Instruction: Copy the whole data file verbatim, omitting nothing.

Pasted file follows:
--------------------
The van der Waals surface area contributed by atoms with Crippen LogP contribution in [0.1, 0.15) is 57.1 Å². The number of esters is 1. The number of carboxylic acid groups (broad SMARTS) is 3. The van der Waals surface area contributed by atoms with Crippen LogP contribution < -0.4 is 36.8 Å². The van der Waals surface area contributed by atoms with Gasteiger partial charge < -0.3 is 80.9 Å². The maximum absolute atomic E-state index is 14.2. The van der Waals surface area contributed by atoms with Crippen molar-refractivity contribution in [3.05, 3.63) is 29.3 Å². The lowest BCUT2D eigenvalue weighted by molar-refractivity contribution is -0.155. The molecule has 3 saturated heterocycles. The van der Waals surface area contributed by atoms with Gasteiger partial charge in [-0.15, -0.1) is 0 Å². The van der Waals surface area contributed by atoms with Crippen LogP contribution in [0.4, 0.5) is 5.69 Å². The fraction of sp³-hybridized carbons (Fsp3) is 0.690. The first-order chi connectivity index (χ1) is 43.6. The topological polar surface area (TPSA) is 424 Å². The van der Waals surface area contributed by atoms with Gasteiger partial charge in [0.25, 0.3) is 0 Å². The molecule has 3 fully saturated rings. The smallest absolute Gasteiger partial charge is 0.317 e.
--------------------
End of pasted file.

The van der Waals surface area contributed by atoms with Crippen LogP contribution in [0.1, 0.15) is 57.1 Å². The number of esters is 1. The number of carboxylic acid groups (broad SMARTS) is 3. The van der Waals surface area contributed by atoms with Crippen LogP contribution < -0.4 is 36.8 Å². The van der Waals surface area contributed by atoms with Gasteiger partial charge < -0.3 is 80.9 Å². The maximum absolute atomic E-state index is 14.2. The van der Waals surface area contributed by atoms with Crippen molar-refractivity contribution in [3.05, 3.63) is 29.3 Å². The lowest BCUT2D eigenvalue weighted by molar-refractivity contribution is -0.155. The molecule has 3 saturated heterocycles. The van der Waals surface area contributed by atoms with Gasteiger partial charge in [-0.15, -0.1) is 0 Å². The van der Waals surface area contributed by atoms with Crippen LogP contribution in [0.4, 0.5) is 5.69 Å². The fraction of sp³-hybridized carbons (Fsp3) is 0.690. The first-order chi connectivity index (χ1) is 43.6. The topological polar surface area (TPSA) is 424 Å². The van der Waals surface area contributed by atoms with Gasteiger partial charge in [0.25, 0.3) is 0 Å². The molecule has 3 fully saturated rings. The smallest absolute Gasteiger partial charge is 0.317 e.